Dr. Claudia Malacrida has thrown the doors open on an era of Alberta’s past that many would prefer to forget. Her new book, A Special Hell: Institutional Life in Alberta’s Eugenic Years, talks about life at the infamous Michener Centre from the perspective of people who lived there, worked there and had children institutionalized there.
“This is just a story that has to be told,” says Malacrida. “I teach my students about this and they don’t know we had a eugenics act. Even though people who grew up in Red Deer knew about Michener, they have this kind of clouded view of what happened there.”
Malacrida, a University of Lethbridge sociology professor, became interested in the residents of Michener Centre while working on a book project with the Alberta Association for Community Living when she was a doctoral student.
That project traced the lives of some 40 people and their experiences of living in provincial institutions, including Red Deer’s Michener Centre, established in 1923 for people who were labeled as being ‘mentally defective.’ This label made them vulnerable to Alberta’s eugenics laws allowing forced sterilization of mental defectives, which were in effect from 1928 to 1972.
“I’m interested in Michener primarily because it was the largest feeder for the eugenics program. I began collecting stories and I ended up interviewing 22 survivors, people who had lived there primarily between the ‘50s and the ‘80s,” she says. “All of them left as a result of the deinstitutionalization movement. Many of them were admitted in very early childhood and stayed many decades. It was a hard life and, of those 22, most were sterilized.”
After first being refused a tour by the parent-run board of Michener in 2001, she eventually succeeded in making a visit to the site in 2004 after the facility fell under the purview of Persons with Developmental Disabilities.
“The book traces how it would have been as a child to enter that experience, what kinds of stories were told to kids, what kinds of things brought them to the institution,” she says.
The stories, backed up by archival records, showed that new immigrants were over represented in the institutional population as they found their way into school systems that couldn’t accommodate them. Children who had illnesses like polio that took them out of the school system for several years also couldn’t be accommodated when they were ready to return to school. Many described themselves as being learning disabled. Others were institutionalized because their parents were impoverished or didn’t want them, or because their social or sexual behaviour was judged to be a problem.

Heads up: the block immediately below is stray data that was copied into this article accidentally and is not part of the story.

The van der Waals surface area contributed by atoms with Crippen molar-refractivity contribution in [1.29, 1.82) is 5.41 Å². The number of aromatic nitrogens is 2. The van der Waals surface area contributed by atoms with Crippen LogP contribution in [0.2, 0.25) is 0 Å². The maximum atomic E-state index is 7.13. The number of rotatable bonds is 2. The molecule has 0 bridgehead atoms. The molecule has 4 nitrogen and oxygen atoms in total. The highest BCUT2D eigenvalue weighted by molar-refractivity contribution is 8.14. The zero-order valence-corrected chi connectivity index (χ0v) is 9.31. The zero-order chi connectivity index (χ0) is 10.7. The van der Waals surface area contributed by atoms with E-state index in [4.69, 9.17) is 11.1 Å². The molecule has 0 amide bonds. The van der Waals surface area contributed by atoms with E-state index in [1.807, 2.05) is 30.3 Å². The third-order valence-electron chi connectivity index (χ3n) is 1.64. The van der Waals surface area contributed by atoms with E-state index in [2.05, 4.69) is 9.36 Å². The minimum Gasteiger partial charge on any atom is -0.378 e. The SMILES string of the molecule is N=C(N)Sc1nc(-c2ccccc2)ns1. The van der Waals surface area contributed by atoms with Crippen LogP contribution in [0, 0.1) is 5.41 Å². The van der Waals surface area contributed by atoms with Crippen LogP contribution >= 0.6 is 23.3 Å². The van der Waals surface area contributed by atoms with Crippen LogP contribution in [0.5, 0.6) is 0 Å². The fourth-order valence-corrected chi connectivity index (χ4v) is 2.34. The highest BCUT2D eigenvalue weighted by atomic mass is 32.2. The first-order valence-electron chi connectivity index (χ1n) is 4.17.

Parents were not encouraged to visit their children for a time — some indicated it was a full year — when their child first moved into Michener to provide what the institution claimed was a necessary period of acclimatization.
“Parents were sort of alienated and then to visit your kid in a place like this was just horrific. It was chronically overcrowded, there was no privacy, it stunk of urine and feces as there were some very fragile people who needed a lot of intensive care and didn’t get it,” says Malacrida.
What became obvious through her interviews with survivors is a testament to their capacity for forgiveness.
“All of them were clear that they would never want to go back, that they felt that Michener should be closed, that it was not right what had happened to them, but they never really spoke ill about anybody,” she says.
Michener Centre is not like it was in those days but Malacrida says its physical presence will always serve as a reminder of dark times.
“I realize that Michener is not the place that it was but that is really not the point. As long as there are bricks and mortar there, as long as there is a valuable asset there, then there’s a temptation to exploit it,” she says.
Malacrida’s book is available at the U of L Bookstore, the University of Toronto Press and online at indigo.ca and amazon.com.